My stepmother gave up her right to an outright distribution of my father’s 401k plan through a post nuptial agreement. The agreement as well as my father’s will clearly state that she is to get 10% of the principal value of the plan per year while my brother and I receive the balance. My stepmom is now trying to void the post-nup because my father did not disclose a life insurance policy worth 100k. Does she have a leg to stand on?
Setting aside an agreement for fraud is a long established principle of law. And misleading statements can be fraud in some circumstances. Similarly lack of full disclosure or over-reaching in a pre- or post-marital agreement can be a basis for setting something in it, or the entire agreement itself, aside. The issue is was there a lack of disclosure, was it truly material, and how do you know your stepmother is right and can prove a failure — perhaps an intentional failure — to disclose? Eventually this would be decided by a judge or jury. Among the issues that would be influential was the nature and duration of the marriage, the parties’ relative wealth, the terms of the agreement (was she also comfortable, and did she want to protect her assets for her family if she died first), and how overreaching or generous it was or wasn’t, and if she made full disclosure.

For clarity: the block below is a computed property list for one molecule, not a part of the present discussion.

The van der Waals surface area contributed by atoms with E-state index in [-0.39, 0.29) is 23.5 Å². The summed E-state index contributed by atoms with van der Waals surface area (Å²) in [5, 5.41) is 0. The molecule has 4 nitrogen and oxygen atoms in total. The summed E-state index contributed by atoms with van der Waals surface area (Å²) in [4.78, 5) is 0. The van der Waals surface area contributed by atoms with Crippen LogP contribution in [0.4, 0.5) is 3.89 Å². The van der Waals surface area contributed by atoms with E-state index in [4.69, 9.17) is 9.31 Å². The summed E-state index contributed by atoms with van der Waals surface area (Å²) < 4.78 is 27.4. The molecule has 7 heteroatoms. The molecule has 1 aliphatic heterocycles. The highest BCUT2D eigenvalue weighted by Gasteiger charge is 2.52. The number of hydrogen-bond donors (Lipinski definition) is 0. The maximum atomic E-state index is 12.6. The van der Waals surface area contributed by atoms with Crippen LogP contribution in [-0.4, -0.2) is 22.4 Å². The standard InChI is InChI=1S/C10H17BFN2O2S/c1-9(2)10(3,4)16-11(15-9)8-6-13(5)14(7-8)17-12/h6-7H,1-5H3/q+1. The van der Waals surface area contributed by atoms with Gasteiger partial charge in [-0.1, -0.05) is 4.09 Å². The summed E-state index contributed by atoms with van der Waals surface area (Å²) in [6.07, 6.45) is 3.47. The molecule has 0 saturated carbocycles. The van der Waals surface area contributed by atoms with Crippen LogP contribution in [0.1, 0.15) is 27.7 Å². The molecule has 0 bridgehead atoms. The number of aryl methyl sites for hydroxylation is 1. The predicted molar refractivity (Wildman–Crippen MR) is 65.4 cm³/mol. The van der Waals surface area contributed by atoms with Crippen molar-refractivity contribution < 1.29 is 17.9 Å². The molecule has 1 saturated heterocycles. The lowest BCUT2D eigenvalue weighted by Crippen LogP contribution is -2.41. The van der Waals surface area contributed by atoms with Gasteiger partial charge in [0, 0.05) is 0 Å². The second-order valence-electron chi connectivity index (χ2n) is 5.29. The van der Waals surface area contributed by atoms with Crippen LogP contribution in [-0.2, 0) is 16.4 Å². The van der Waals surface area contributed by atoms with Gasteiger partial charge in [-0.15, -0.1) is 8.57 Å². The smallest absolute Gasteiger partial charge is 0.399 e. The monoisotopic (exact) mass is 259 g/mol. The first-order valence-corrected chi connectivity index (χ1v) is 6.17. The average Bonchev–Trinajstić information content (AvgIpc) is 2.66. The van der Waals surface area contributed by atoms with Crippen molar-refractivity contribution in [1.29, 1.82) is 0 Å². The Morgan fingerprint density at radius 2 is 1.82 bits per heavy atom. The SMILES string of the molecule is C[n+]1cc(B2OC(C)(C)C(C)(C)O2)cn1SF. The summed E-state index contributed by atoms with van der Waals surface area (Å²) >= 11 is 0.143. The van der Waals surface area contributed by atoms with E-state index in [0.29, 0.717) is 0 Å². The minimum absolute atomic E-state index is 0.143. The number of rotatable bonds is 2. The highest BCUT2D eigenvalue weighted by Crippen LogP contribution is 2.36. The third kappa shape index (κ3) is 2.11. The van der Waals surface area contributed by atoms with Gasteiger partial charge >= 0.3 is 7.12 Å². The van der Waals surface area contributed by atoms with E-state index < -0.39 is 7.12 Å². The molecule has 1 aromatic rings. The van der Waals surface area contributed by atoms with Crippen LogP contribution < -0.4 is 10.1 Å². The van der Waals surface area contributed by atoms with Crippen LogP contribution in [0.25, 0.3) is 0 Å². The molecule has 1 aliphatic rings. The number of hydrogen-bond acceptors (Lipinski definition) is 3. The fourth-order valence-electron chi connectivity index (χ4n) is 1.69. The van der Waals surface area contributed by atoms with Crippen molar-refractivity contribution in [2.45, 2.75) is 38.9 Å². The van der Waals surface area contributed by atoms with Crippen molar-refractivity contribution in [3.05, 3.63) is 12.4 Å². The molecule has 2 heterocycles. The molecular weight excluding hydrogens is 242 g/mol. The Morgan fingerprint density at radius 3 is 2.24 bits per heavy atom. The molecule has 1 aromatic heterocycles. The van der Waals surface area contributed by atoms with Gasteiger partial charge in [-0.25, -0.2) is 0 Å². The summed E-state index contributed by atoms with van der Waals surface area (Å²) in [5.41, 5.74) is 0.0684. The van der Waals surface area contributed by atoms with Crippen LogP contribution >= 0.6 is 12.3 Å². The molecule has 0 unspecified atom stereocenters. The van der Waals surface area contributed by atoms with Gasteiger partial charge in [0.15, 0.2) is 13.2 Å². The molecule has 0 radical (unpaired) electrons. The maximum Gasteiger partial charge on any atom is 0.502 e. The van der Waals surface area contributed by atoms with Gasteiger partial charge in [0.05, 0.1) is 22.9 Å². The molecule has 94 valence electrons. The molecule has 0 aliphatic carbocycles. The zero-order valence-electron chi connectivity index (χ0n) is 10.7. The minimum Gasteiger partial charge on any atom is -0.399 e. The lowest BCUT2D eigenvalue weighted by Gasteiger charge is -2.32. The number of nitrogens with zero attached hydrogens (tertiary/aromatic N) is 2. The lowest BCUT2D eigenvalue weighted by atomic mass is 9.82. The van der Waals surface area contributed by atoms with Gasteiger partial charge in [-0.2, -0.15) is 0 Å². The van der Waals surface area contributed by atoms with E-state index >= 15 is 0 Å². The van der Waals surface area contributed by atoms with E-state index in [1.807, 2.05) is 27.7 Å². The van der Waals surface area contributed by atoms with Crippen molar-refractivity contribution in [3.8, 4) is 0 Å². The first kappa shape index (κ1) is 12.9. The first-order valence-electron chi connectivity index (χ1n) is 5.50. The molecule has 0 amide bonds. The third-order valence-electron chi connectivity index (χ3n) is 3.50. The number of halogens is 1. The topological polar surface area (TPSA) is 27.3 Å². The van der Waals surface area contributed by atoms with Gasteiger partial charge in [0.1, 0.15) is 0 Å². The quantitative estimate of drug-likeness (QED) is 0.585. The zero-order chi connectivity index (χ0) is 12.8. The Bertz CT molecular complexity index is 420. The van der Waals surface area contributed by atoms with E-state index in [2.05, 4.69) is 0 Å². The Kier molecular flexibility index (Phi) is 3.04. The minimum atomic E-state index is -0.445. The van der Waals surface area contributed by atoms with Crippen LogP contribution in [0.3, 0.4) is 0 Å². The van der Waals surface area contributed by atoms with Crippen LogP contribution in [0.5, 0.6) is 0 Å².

If she is successful what would she get? It may not be as much as she is getting now, or it may be a lot more. The beneficiary of the 401(k), and probably the waiver, is governed by Federal law, but its value may impact her rights under other state laws of intestate succession or election. AND a court may not let her just set that aside and keep the benefit of everything else. For example, if she knew about the $100,000 policy, what more would she have received for her consent, 1/3rd of that — not the entire $401(k). Also, if she is to get 10% of the principal in the 401(k) per year, anyway, unless she is in her 80s or in bad health, the expected value of that income stream may pretty much equal the whole value. Further, if paid from the 401(k) the proceeds are subject to income tax as she withdraws it. So getting the 401(k) may not mean much financially. This cries out for an experienced lawyer. The lawyer may, after considering the law, the facts and the costs, suggest the matter be compromised, with her getting something more, but not nearly everything she wants.
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